Beyond the Beehive, the suburbs are abuzz with the news that a new government is about to take the reigns after nine years under National.
People on the streets of Wellington were mostly looking forward to life under a Labour-New Zealand First coalition with support from the Greens.
Also on their minds was the raft of promises made and which ones might have made it safely out the other side of negotiations.
Eve Huka, a hospital worker from Newtown, hoped the healthcare sector would receive more funding.
Clean waterways and immigration were also big issues for her and she was glad Ms Ardern and Mr Peters had both been vocal on the topics.
"I didn't care who gave me those things, but I'm glad I got what I wanted."
Housing policy was also a hot topic.
Rebecca Start from Lower Hutt said she wanted to see something done with vacant Housing New Zealand land.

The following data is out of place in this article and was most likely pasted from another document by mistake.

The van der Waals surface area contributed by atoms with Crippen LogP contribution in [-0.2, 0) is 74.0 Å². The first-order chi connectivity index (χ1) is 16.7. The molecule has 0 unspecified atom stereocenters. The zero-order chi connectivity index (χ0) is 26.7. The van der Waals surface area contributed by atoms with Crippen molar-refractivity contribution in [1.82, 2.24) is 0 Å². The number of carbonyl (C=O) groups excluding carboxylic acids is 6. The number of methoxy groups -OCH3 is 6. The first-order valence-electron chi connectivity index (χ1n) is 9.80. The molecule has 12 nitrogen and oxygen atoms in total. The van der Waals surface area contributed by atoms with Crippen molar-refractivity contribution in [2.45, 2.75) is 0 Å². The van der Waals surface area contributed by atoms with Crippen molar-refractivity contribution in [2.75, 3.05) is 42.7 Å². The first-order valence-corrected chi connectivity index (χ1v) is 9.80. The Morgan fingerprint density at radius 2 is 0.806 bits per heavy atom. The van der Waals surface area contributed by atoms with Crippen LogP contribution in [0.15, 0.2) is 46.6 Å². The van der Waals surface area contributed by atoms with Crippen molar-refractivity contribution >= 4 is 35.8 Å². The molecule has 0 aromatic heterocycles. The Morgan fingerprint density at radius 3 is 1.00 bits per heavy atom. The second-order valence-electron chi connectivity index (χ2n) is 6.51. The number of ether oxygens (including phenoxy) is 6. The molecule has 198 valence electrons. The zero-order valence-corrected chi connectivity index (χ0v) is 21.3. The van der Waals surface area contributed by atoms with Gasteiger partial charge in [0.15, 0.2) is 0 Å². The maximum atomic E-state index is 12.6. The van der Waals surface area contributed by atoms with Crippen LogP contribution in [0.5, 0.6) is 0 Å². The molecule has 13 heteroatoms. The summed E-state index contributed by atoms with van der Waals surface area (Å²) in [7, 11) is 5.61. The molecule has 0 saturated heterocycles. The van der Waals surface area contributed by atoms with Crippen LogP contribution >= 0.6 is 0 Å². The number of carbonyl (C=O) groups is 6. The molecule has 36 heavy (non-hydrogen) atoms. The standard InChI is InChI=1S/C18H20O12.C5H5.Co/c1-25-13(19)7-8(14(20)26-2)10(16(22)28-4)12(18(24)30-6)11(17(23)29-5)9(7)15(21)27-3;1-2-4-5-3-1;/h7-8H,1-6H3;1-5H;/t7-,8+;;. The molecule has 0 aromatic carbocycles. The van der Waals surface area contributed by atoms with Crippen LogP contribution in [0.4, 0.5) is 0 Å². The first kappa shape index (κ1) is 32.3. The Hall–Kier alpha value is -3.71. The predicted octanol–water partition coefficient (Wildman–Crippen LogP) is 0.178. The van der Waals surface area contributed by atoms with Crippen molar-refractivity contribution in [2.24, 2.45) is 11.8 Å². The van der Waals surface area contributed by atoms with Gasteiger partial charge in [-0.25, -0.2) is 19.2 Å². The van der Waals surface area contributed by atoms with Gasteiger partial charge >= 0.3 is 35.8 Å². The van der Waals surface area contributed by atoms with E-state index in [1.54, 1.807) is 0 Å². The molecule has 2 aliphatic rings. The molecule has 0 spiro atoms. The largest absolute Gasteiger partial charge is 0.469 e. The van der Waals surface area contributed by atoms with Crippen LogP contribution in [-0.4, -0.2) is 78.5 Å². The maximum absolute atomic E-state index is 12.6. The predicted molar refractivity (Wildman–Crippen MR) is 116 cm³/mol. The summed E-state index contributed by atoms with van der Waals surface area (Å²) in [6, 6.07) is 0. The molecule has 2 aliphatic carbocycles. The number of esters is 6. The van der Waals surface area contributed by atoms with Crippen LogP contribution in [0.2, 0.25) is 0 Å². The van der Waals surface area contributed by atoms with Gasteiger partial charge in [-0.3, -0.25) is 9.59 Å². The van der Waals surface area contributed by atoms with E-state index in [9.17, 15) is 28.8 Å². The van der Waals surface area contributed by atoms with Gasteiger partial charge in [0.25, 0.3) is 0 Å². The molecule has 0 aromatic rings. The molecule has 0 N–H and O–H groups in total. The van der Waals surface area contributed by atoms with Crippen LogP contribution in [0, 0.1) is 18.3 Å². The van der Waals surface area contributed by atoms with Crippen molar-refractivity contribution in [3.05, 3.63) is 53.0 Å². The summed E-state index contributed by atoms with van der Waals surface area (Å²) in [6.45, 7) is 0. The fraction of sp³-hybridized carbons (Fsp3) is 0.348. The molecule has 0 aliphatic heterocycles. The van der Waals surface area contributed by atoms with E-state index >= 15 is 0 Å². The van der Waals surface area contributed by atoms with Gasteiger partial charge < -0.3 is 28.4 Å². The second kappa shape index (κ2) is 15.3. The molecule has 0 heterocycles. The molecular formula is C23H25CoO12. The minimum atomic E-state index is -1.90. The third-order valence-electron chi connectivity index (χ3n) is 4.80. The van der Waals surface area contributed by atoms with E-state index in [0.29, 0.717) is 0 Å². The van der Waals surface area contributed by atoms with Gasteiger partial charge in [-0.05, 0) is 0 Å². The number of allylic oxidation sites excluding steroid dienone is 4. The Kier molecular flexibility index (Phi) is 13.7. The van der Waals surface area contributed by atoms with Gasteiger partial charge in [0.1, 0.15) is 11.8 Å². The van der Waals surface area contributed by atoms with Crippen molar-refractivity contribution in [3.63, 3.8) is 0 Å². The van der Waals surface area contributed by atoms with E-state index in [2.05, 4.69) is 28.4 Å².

"I'm hoping her policy on the housing market is going to work, because there's a lot of empty spaces where they've pulled down Housing New Zealand houses and they're not doing anything with it."
Alex Gillespie from Porirua said housing affordability was a big problem the new government must tackle.
"I don't even have kids or anything and I'm still struggling to pay my bills and I've been looking for a place around here for over a year now and I still can't find anything in my price range."
Newtown pensioner Lawrence Dunn said rising everyday costs made living on a fixed-income hard and he hoped something would be done about that.
"It's good that Winston Peters is trying to introduce an even-par range for workers and raise the wages up because I believe that the cost of living is going up and up, but the rate of pay is not."
Most people also thought Ms Ardern and Mr Peters would work well together.
Eve Huka said Ms Ardern seemed like she would not put up with any of Mr Peter's "nonsense."
Mr Dunn agreed, he said he thought Ms Ardern would make a good Prime Minister but could learn a lot from Mr Peters.
"He's a good ally for Jacinda and I think he'll help her along."